By Your Humble Reviewer’s standards, Italy was the king of the rip-offs during the great 1970’s/1980’s era of exploitation filmmaking. The Italian genre film mill could take any popular film, strip it to its most exploitable essentials, crank up the excess and deliver a distinctive knock-off that could blow the grindhouse fans out the back wall of the theater. Better yet, they were willing to try these tactics out on any import. It didn’t have to be an iconic cult item like Dawn Of The Dead or The Road Warrior – any vaguely popular or notorious film could get the Italo-ripoff-remake treatment.
A great example is Hanna D.: The Girl From Vondel Park, which is the Italian riff on a German film, Christiane F. The original was a dark, grueling adaptation of a teen’s autobiographical chronicle of drug addiction and prostitution. It was a critical success around the world, even in the badly-dubbed U.S. version, and retains a certain cachet in cult movie circles for its concert footage of David Bowie (and the use of several Bowie tunes on the soundtrack). It was a shocker but the shocks were there to support its anti-drug message and there was nothing titillating about its portrait of the junkie lifestyle.
Simply put, Hanna D.: The Girl From Vondel Park is the funhouse-mirror reflection of its model. Sober message-mongering is replaced by push-it-to-the-limit sleaze, documentary-styled depictions of drugs are replaced with Reefer Madness-style hysteria, grim realism is replaced with gratuitously absurd melodrama… and the result is an uninhibited sleaze cocktail that will leave cult-movie obsessives with knowing smiles on their faces.
As in Christiane F., the heroine of Hanna D. (played by the distressingly teenage-looking Ann Gisel Glass) lives in an apartment with her boozy mother (Karin Schubert) and the mother’s sleazoid boyfriend. However, young Hanna is not just a drug-curious teen, she’s also a full-on teenage prostitute who hooks to pay the family’s rent. Domestic strife drives Hanna into heroin addiction and the arms of motor-mouth pimp svengali Miguel (Fausto Lombardi). As she sinks into depravity, she gets a lifeline in the form of unconditional love from good-guy Axel (Sebastiano Somma) – but will it be enough to triumph over the evils of the sex/drugs abyss?
The finished product plays like a 1930’s drugsploitation epic that collided with an early 1980’s softcore effort. Director/co-writer Rino Di Silvestro is as subtle as a flying mallet, cramming in overripe monologues where a single line would do and allowing every big dramatic scene to erupt into a screaming, teeth-gnashing frenzy (the shouting matches between Gisel and Schubert are to die for). The script wastes no time in delivering the grotty goods – Hanna is stripping for a customer with the first two minutes – and it never passes up an opportunity to throw the viewer into the most depraved scenarios imaginable. For instance, many a fan’s favorite moment in this film arrives when Hanna is trying to kick heroin cold-turkey in jail and an inmate working for her pimp produces a secret fix for Hanna that was hidden in her anus.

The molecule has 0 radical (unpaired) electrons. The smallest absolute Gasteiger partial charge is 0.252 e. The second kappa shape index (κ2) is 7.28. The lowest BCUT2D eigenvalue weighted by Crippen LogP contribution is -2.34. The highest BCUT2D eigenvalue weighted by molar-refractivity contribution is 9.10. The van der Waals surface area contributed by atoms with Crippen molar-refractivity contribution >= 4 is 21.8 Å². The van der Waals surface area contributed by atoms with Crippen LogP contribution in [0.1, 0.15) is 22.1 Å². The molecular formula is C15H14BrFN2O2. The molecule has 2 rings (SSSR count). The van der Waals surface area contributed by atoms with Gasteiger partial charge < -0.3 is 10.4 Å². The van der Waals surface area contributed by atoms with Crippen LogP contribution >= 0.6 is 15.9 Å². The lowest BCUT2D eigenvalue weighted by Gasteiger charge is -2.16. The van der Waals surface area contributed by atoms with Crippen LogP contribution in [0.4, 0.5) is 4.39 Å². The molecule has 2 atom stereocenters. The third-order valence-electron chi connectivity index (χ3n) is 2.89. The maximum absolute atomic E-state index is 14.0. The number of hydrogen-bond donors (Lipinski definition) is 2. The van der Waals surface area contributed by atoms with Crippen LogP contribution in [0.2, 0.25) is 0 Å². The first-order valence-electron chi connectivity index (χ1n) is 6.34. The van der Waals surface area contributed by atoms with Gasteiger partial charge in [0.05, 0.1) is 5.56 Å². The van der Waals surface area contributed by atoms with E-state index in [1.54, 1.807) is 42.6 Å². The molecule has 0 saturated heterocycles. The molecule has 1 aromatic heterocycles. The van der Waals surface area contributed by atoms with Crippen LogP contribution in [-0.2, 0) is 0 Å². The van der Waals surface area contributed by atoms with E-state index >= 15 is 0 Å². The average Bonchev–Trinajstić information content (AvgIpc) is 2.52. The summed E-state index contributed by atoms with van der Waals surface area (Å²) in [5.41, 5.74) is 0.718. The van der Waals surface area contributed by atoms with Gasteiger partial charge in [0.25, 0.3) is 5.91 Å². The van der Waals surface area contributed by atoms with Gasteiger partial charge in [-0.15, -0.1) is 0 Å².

This kind of excess wouldn’t work if the acting didn’t live up to the wildness of the scenario. Thankfully, Hanna D.: The Girl From Vondel Park is packed to the gills with scenery-chewing of the first order. Sexploitation vet Schubert threatens to steal the show with her wild-eyed antics as the alcoholic nympho mom and Lombardi piles on the sleazy charisma as he delivers many florid monologues crammed with “dog eat dog” showbiz/rat-race cliches. However, Gisel takes top honors with her all-stops-out lead performance. Whether she is thrashing and puking through withdrawal or bumping and grinding through a sex scene with a tear in her eye, her total commitment to her character’s tribulations is hypnotic.
It also helps that the movie has a genuine amount of craftsmanship propping up its excesses. Franco Delli Colli’s glossy photography makes great, atmospheric use of genuine Amsterdam locations and the editing by erstwhile trash director Bruno Mattei is unexpectedly artsy, particularly a jaw-dropping montage depicting Hanna going through an impossibly sordid cycle of faceless sex and drug use. Luigi Ceccarelli’s synth-driven new-wave/jazz score adds the final element of delicious retro-kitsch.
However, the most surprising thing about Hanna D.: The Girl From Vondel Park is how genuinely committed it is to its sordid mission. Whatever Di Silvestro lacks in subtlety or originality, he makes up for with an intense belief in his story. His direction grabs the viewer by the scruff of the neck and drags it through the film’s neon underworld with an almost furious intensity. He may not command your respect but he commands your attention… and this relentless energy makes Hanna D. a trashy high in that classic Neapolitan style.